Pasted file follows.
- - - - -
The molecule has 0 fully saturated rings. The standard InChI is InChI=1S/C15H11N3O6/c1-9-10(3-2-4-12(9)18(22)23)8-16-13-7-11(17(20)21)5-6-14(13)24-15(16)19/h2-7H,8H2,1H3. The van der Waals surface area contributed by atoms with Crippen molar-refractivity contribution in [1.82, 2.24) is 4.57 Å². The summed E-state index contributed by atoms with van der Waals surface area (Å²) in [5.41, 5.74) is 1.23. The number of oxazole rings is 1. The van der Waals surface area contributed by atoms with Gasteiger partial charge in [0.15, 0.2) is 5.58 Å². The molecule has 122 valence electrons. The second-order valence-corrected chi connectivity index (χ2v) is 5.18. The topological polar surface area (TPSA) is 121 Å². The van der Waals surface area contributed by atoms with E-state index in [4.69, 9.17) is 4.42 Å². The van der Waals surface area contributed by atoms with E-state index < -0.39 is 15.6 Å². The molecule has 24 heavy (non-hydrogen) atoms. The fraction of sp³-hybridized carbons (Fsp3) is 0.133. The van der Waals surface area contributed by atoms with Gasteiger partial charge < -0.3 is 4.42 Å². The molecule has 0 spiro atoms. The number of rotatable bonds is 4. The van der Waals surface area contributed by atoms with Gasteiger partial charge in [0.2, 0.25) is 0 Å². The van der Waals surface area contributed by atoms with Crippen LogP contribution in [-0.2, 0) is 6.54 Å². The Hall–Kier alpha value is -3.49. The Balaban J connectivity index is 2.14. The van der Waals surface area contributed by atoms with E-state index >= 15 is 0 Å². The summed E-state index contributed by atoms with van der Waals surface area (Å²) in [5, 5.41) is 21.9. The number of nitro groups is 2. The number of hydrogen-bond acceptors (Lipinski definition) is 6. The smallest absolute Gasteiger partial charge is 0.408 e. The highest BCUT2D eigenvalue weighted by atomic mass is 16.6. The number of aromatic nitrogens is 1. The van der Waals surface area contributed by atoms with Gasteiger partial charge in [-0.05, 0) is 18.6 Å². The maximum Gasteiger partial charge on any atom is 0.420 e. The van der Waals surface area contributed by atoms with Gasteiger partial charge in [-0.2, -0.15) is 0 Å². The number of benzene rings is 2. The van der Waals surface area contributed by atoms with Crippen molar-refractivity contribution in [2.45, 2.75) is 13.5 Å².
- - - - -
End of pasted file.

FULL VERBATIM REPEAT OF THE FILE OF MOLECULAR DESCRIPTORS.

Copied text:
The molecule has 0 fully saturated rings. The standard InChI is InChI=1S/C15H11N3O6/c1-9-10(3-2-4-12(9)18(22)23)8-16-13-7-11(17(20)21)5-6-14(13)24-15(16)19/h2-7H,8H2,1H3. The van der Waals surface area contributed by atoms with Crippen molar-refractivity contribution in [1.82, 2.24) is 4.57 Å². The summed E-state index contributed by atoms with van der Waals surface area (Å²) in [5.41, 5.74) is 1.23. The number of oxazole rings is 1. The van der Waals surface area contributed by atoms with Gasteiger partial charge in [0.15, 0.2) is 5.58 Å². The molecule has 122 valence electrons. The second-order valence-corrected chi connectivity index (χ2v) is 5.18. The topological polar surface area (TPSA) is 121 Å². The van der Waals surface area contributed by atoms with E-state index in [4.69, 9.17) is 4.42 Å². The van der Waals surface area contributed by atoms with E-state index < -0.39 is 15.6 Å². The molecule has 24 heavy (non-hydrogen) atoms. The fraction of sp³-hybridized carbons (Fsp3) is 0.133. The van der Waals surface area contributed by atoms with Gasteiger partial charge < -0.3 is 4.42 Å². The molecule has 0 spiro atoms. The number of rotatable bonds is 4. The van der Waals surface area contributed by atoms with Gasteiger partial charge in [0.2, 0.25) is 0 Å². The van der Waals surface area contributed by atoms with Crippen LogP contribution in [-0.2, 0) is 6.54 Å². The Hall–Kier alpha value is -3.49. The Balaban J connectivity index is 2.14. The van der Waals surface area contributed by atoms with E-state index >= 15 is 0 Å². The summed E-state index contributed by atoms with van der Waals surface area (Å²) in [5, 5.41) is 21.9. The number of nitro groups is 2. The number of hydrogen-bond acceptors (Lipinski definition) is 6. The smallest absolute Gasteiger partial charge is 0.408 e. The highest BCUT2D eigenvalue weighted by atomic mass is 16.6. The number of aromatic nitrogens is 1. The van der Waals surface area contributed by atoms with Gasteiger partial charge in [-0.05, 0) is 18.6 Å². The maximum Gasteiger partial charge on any atom is 0.420 e. The van der Waals surface area contributed by atoms with Gasteiger partial charge in [-0.2, -0.15) is 0 Å². The number of benzene rings is 2. The van der Waals surface area contributed by atoms with Crippen molar-refractivity contribution in [2.45, 2.75) is 13.5 Å².